No doubts Linfield manager David Jeffrey is a born winner
How's your job going? Are you enjoying it? Don't be too disgruntled ... things could be a lot worse. You could be a football manager – now there's a thankless task.
Every top manager in the world is just three games away from a crisis. That's a fact, as Rafael Benitez would say.
In this social media age bosses have never had it so tough. Supporters have less patience than ever and so many more opportunities to let off steam whether it's on Twitter, the radio or Internet forums.
And fans do like a good moan. Listen to one of the radio phone-ins on a Saturday night and you'll hear more crying than an X Factor show.
Fans want instant success, instant gratification with little thought given to the reality that it takes time for managers to put their stamp on teams.
We are now into the 'sacking season' and the dismissal of Nigel Clough at Derby County means that only 42 of the 92 managers at English clubs have been in their jobs for over a year.
Fifty clubs have changed managers in the past year.
Where is the continuity and stability there?
The Irish League isn't immune from this 'crisis culture' we are living in. Linfield manager David Jeffrey is the most high profile example of a man who is under enormous pressure to mastermind a win in every game.
After a lacklustre start to their league campaign the Blues were rooted to the bottom for the first time under his leadership, an incredible journey that has featured over 900 matches and nine league titles and is still going strong 16 years on.
As I said in an earlier column, supporters should be careful what they wish for and Jeffrey has turned the ship around. Six wins on the bounce has seen the Blues surge up the table and they can even hit top spot if they win at Glenavon this weekend and Portadown fail to beat Warrenpoint Town.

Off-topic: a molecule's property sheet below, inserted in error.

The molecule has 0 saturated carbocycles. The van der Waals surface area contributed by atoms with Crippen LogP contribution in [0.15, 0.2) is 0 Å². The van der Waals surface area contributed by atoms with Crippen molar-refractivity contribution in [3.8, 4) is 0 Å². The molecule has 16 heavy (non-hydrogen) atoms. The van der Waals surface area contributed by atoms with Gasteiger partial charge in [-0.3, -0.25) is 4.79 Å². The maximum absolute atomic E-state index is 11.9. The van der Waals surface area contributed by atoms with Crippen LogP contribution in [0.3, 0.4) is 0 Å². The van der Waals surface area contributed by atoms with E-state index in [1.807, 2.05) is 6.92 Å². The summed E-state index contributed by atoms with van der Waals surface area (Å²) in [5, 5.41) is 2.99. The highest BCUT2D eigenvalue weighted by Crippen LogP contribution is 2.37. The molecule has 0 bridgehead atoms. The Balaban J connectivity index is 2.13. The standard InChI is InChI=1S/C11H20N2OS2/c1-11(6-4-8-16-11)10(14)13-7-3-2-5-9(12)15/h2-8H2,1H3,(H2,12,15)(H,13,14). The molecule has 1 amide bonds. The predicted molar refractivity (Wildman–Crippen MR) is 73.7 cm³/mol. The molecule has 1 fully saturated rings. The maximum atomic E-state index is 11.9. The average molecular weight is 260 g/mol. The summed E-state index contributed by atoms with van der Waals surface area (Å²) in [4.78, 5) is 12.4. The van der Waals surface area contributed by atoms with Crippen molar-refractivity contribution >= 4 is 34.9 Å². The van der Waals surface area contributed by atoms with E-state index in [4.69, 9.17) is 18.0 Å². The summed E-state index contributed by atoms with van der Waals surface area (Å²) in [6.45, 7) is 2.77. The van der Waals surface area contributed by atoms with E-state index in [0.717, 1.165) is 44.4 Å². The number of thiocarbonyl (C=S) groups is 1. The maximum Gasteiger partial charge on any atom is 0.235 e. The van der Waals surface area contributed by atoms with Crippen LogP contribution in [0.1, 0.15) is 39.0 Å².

When the going gets tough, the tough have to get going and that's what Linfield are doing. Eleven players have left the club over the last year and with that number of personnel changes it was perhaps not surprising that they didn't click into gear straight away.
Portadown are threatening to put together a title challenge and I hope they do but I'm going to predict they will fade in the second half of the campaign as suspensions and injuries take a toll. I hope I'm wrong though because a strong showing from the Mid-Ulster clubs has made the league more compelling.
Glenavon are performing heroics as they are a club which is more familiar with relegation concerns than title ambitions, but if any manager loses three matches in a row they are on thin ice again.
When Arsenal lost their opening Premiership match Gunners fans wanted Arsene Wenger out. Now they are top of the league and he's more popular than Santa Claus.
Liverpool are looking at giving Brendan Rodgers a new contract as his men are second in the table, but if he loses his next three matches the anti-Rodgers brigade will be in full voice again.
You need to have a thick skin if you're a manager, particularly at a club as big as Linfield or Glentoran. The late Alan McDonald had a sensitive side to his nature and he took criticism to heart. It hurt him and supporters should never forget that managers feel the anger, despair and frustration too.
They must always have belief in their own ability and try to stay calm under pressure but it's not easy. Winning league titles isn't easy either. Everything has to be earned through hard work.
The more I hear the fans' reaction to Manchester United's current woes the more I conclude that Sir Alex Ferguson would never have had a chance at Old Trafford. He joined United in 1986 but didn't win his first trophy until 1990.
He was given time to build his own team but will David Moyes be afforded the same luxury? Not when the supporters want instant success.
As for Linfield, Jeffrey's critics are quiet at the moment but we all know they are waiting to make their voices heard once again.